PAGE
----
“The following list is of NINE things a woman couldn’t do in 1971” Robyn, aka sunsong23 writes “a woman could not:
Get a Credit Card in her own name – it wasn’t until 1974 that a law forced credit card companies to issue cards to women without their husband’s signature (via).
Be guaranteed that they wouldn’t be unceremoniously fired for the offense of getting pregnant – that changed with the Pregnancy Discrimination Act of *1978*. Despite the act, pregnancy discrimination is still a major issue in woman’s sports (via).
Fight on the front lines – admitted into military academies in 1976 it wasn’t until 2013 that the military ban on women in combat was lifted (via).
Serve on a jury - It varied by state (Utah deemed women fit for jury duty way back in 1879), but the main reason women were kept out of jury pools was that they were considered the center of the home, which was their primary responsibility as caregivers. They were also thought to be too fragile to hear the grisly details of crimes and too sympathetic by nature to be able to remain objective about those accused of offenses. In 1961, the Supreme Court unanimously upheld a Florida law that exempted women from serving on juries. It wasn't until 1973 that women could serve on juries in all 50 states (via).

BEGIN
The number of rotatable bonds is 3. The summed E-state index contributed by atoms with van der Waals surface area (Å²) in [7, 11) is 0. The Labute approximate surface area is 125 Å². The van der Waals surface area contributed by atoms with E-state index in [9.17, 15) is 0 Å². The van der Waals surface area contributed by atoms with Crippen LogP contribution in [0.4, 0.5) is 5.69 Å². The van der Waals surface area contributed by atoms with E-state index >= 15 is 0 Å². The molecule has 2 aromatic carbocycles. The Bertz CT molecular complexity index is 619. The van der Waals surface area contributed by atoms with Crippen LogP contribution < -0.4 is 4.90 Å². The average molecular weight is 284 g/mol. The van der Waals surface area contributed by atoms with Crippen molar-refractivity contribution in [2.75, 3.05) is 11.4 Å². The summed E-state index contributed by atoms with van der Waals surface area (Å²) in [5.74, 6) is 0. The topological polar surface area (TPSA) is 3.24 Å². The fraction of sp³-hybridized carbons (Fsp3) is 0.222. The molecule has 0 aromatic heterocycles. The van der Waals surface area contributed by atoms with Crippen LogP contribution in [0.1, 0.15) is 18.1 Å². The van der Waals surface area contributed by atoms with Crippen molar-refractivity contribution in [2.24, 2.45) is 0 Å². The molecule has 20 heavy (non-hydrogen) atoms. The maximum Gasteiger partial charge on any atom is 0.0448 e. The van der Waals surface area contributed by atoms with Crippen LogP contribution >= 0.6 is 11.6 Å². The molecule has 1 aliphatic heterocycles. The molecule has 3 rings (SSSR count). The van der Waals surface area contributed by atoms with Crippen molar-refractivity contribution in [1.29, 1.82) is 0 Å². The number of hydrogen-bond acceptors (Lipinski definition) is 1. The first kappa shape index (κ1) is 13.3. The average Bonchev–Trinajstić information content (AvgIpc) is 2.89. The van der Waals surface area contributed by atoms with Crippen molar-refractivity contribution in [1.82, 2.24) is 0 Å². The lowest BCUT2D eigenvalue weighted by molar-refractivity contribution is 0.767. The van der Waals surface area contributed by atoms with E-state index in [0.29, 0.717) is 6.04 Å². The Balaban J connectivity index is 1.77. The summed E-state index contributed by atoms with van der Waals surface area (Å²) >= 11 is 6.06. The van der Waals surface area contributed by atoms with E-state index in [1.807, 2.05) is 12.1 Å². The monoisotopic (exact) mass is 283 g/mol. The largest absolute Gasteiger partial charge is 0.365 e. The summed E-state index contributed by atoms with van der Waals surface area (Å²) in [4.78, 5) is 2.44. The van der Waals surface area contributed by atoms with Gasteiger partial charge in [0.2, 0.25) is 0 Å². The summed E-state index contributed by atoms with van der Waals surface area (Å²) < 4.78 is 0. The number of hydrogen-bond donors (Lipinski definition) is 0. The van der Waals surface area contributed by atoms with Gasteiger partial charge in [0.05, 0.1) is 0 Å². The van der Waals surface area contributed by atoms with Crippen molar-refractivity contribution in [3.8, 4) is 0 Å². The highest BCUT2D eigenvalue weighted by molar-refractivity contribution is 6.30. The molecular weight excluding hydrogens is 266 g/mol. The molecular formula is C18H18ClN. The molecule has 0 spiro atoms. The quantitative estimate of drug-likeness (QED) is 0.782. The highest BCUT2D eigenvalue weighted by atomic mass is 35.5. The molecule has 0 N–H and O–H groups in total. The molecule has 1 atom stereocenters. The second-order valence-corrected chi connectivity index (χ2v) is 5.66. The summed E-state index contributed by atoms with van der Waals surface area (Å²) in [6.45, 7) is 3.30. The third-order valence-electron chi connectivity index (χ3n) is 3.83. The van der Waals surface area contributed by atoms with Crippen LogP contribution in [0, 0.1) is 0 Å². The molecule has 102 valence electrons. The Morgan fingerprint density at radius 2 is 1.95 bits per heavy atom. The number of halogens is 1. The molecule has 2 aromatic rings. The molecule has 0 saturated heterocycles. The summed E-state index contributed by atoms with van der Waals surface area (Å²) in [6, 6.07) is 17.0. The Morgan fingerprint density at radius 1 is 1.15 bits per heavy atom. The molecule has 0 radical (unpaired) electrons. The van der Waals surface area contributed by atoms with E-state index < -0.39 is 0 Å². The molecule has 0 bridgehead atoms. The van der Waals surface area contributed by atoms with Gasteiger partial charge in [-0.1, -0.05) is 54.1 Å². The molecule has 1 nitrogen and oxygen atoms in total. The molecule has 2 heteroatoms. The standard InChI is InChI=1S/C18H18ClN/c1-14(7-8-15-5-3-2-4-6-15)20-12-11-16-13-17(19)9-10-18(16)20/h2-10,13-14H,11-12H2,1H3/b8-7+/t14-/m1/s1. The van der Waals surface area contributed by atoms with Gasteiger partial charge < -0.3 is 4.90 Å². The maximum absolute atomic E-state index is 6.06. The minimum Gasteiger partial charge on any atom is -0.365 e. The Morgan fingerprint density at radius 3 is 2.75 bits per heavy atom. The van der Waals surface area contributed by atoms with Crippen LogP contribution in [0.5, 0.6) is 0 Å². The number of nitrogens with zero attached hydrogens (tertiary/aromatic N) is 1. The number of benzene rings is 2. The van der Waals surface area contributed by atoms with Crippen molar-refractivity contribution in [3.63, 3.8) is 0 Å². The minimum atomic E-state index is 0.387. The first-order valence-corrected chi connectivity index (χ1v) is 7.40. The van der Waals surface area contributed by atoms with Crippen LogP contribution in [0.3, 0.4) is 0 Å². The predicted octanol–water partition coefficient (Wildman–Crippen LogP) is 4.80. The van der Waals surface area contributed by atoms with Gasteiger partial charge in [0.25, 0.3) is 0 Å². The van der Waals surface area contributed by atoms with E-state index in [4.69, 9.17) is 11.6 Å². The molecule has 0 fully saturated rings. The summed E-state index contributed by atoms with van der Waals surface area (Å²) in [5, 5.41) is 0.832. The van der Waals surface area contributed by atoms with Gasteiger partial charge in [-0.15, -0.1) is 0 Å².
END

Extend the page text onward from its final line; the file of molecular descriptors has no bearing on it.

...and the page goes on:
Get an Ivy League education - Yale and Princeton didn't accept female students until 1969. Harvard didn't admit women until 1977 (when it merged with the all-female Radcliffe College). Brown (which merged with women's college Pembroke), Dartmouth and Columbia did not offer admission to women until 1971, 1972 and 1981, respectively (via).
Take legal action against workplace sexual harassment. Indeed the first time a court recognized office sexual harassment as grounds for any legal action was in 1977 (via).
Decide not to have sex if their husband wanted to – spousal rape wasn’t criminalized in all 50 states until 1993 (via).
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